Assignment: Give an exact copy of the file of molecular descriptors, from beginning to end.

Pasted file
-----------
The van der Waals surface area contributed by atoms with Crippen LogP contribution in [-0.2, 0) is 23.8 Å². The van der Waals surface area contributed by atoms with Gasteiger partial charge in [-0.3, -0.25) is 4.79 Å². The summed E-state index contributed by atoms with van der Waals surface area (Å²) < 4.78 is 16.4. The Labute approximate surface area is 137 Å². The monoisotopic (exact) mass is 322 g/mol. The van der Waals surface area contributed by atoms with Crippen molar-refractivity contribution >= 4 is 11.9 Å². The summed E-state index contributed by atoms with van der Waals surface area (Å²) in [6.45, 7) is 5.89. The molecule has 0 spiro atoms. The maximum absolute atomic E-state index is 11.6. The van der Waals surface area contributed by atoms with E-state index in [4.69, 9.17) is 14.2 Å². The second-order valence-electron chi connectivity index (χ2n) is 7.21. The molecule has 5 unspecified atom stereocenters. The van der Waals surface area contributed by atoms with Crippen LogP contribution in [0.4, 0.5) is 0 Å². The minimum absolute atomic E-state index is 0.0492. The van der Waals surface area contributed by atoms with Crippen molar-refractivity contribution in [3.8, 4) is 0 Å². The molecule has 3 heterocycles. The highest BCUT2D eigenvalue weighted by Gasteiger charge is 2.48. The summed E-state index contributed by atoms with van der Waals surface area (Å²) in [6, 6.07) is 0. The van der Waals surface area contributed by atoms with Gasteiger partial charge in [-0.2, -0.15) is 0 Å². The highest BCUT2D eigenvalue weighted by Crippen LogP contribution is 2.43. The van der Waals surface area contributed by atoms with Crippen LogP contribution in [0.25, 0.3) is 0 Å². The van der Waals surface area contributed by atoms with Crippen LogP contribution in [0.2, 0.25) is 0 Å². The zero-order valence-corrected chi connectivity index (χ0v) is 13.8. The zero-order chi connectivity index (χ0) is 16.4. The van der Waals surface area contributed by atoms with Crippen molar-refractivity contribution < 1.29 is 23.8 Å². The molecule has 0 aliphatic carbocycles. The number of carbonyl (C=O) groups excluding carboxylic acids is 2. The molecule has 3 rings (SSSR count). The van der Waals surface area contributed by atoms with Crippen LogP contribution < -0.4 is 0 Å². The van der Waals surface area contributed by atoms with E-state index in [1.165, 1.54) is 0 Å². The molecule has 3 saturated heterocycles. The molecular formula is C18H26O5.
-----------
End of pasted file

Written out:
The van der Waals surface area contributed by atoms with Crippen LogP contribution in [-0.2, 0) is 23.8 Å². The van der Waals surface area contributed by atoms with Gasteiger partial charge in [-0.3, -0.25) is 4.79 Å². The summed E-state index contributed by atoms with van der Waals surface area (Å²) < 4.78 is 16.4. The Labute approximate surface area is 137 Å². The monoisotopic (exact) mass is 322 g/mol. The van der Waals surface area contributed by atoms with Crippen molar-refractivity contribution >= 4 is 11.9 Å². The summed E-state index contributed by atoms with van der Waals surface area (Å²) in [6.45, 7) is 5.89. The molecule has 0 spiro atoms. The maximum absolute atomic E-state index is 11.6. The van der Waals surface area contributed by atoms with E-state index in [4.69, 9.17) is 14.2 Å². The second-order valence-electron chi connectivity index (χ2n) is 7.21. The molecule has 5 unspecified atom stereocenters. The van der Waals surface area contributed by atoms with Crippen LogP contribution in [0.4, 0.5) is 0 Å². The minimum absolute atomic E-state index is 0.0492. The van der Waals surface area contributed by atoms with Crippen molar-refractivity contribution in [3.8, 4) is 0 Å². The molecule has 3 heterocycles. The highest BCUT2D eigenvalue weighted by Gasteiger charge is 2.48. The summed E-state index contributed by atoms with van der Waals surface area (Å²) in [6, 6.07) is 0. The van der Waals surface area contributed by atoms with Gasteiger partial charge in [-0.2, -0.15) is 0 Å². The highest BCUT2D eigenvalue weighted by Crippen LogP contribution is 2.43. The van der Waals surface area contributed by atoms with Crippen LogP contribution in [0.25, 0.3) is 0 Å². The van der Waals surface area contributed by atoms with Crippen LogP contribution in [0.2, 0.25) is 0 Å². The zero-order valence-corrected chi connectivity index (χ0v) is 13.8. The zero-order chi connectivity index (χ0) is 16.4. The van der Waals surface area contributed by atoms with Crippen molar-refractivity contribution < 1.29 is 23.8 Å². The molecule has 0 aliphatic carbocycles. The number of carbonyl (C=O) groups excluding carboxylic acids is 2. The molecule has 3 rings (SSSR count). The van der Waals surface area contributed by atoms with Crippen LogP contribution < -0.4 is 0 Å². The van der Waals surface area contributed by atoms with E-state index in [1.165, 1.54) is 0 Å². The molecule has 3 saturated heterocycles. The molecular formula is C18H26O5.